Push for Pennsylvania vouchers, backed by governor, could upend Philadelphia public schools

Gov. Josh Shapiro in a blue suit and white shirt talks to a group of high school students in a classroom.
Democratic Gov. Josh Shapiro has joined Pennsylvania GOP legislators in supporting a bill to create private school vouchers in the state. Supporters say they would open up new opportunities for families seeking better educational options. Critics say vouchers would strip money away from districts that need more funding, not less. (Carly Sitrin / Chalkbeat)

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Pennsylvania’s Republican lawmakers are working to fast-track a bill to create a state private school voucher program that now has the backing of Democratic Gov. Josh Shapiro, as  alarmed critics say it could devastate Philadelphia’s public schools.   

The bill creating a “Lifeline Scholarship Program” would set up spending accounts for families in areas with “low-achieving” public schools to use for tuition and fees at private schools instead. The Senate bill creating these scholarships includes language that would set up these vouchers for the 2023-24 school year.

It is unclear if lawmakers will ultimately include Lifeline Scholarships in the budget for the upcoming fiscal year, or try to pass it separately; the new fiscal year begins July 1. But if enacted, the bill would have a particularly significant impact on Philadelphia by making thousands of students in the city eligible for such an account, regardless of their family’s economic background. More than 100 Philadelphia public schools meet the state’s definition of “low-achieving.”

During his 2022 gubernatorial campaign, Shapiro said he backed the concept of Lifeline Scholarships, although in a June 23 Fox News interview he stressed that he would not agree to take money away from public schools to fund it: “We’ve got to invest more in our children, not less.” Yet his support for the voucher system still stands out at a time when state private school choice programs often attract much stronger support from Republicans than Democrats.

By supporting the voucher bill, Shapiro has split from education unions in the state, including the Pennsylvania State Education Association, the state’s largest teachers union that endorsed him in last year’s election. In a June 22 letter to Shapiro, the PSEA and other unions called Lifeline Scholarships “clearly irresponsible.” Philadelphia Federation of Teachers President Jerry Jordan, whose union also endorsed Shapiro, also called the bill “outrageous.”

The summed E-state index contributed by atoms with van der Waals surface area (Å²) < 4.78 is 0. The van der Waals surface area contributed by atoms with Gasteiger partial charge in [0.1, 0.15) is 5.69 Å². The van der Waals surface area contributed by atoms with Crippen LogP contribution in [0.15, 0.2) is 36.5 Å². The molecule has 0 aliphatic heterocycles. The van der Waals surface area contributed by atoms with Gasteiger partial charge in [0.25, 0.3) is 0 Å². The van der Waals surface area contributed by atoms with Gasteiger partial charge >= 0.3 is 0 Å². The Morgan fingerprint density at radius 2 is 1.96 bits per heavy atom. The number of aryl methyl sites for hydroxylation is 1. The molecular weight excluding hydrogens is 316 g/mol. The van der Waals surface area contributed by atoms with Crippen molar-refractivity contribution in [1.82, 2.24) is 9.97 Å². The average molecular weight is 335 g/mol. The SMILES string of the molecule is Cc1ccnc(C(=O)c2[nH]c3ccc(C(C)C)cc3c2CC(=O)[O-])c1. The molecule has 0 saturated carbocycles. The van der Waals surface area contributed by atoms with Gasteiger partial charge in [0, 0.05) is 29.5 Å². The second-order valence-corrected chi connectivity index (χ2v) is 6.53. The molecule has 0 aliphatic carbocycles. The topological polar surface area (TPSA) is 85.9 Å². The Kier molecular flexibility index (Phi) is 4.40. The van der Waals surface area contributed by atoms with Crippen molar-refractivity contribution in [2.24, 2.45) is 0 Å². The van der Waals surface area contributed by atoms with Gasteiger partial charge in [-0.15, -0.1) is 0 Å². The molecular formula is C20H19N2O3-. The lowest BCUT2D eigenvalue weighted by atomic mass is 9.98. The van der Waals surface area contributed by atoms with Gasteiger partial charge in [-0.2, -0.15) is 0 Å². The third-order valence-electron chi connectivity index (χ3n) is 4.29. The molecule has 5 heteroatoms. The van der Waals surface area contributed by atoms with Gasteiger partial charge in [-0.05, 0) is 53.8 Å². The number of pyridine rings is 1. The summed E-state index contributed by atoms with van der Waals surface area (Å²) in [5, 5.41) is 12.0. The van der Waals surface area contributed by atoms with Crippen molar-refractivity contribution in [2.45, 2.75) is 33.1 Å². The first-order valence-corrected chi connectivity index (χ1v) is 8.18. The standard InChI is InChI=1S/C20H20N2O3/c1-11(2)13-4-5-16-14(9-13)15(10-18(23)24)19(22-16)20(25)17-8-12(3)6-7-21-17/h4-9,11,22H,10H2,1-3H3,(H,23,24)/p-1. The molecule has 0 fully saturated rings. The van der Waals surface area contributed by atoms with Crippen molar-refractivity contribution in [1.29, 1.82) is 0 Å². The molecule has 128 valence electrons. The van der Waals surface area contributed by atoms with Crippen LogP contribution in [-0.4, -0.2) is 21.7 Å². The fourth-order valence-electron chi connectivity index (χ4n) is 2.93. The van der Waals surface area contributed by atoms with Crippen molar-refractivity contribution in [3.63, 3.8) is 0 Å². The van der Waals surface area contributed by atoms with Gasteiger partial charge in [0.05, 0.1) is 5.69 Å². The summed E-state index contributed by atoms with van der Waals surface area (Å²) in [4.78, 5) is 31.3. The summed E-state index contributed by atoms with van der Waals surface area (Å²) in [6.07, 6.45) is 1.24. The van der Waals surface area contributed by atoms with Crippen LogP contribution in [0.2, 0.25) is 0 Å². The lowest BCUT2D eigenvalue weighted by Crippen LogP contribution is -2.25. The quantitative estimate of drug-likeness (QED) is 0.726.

Opponents say the bill will draw students and much-needed funding away from the Philadelphia school district at a time when it is already operating on a strained budget and facing declining enrollment.

“This could have a really big impact on schools in Philadelphia, and all of the other school districts across Pennsylvania that are the lowest performing, which is also correlated with the ones who receive the least funding,” said Priyanka Reyes-Kaura, K-12 education policy director at Children First PA advocacy group. “That’s what I’m really concerned about, that the districts that desperately need public funding to better serve their students are those who are going to be hurt by this lifeline scholarship program.”

The state already oversees two private school choice programs. But school choice supporters say students who attend low-performing schools in cities like Philadelphia, where charter school seats are limited and selective admissions lotteries have major issues, need more options. And they’re betting Lifeline Scholarships are the most bipartisan way forward. 

Guy Ciarrocchi, a fellow with the conservative-leaning Commonwealth Foundation, said Philadelphia could be “on the edge of the biggest, most impactful, positive change in education in three decades.”

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A ‘very ambiguous’ school choice bill?

The legislation would create a Lifeline Scholarship Fund within the state Treasury to help students who attend or live within the attendance boundary of a “low achieving” school to pay tuition costs, school-related fees, and special education services fees at a participating private school.

According to Pennsylvania law, a “low-achieving school” is a traditional public school that is ranked in the lowest 15% of schools in the state, based on standardized test scores. Data from the Pennsylvania Department of Education show 139 of 217 district-operated schools in Philadelphia are considered “low-achieving.”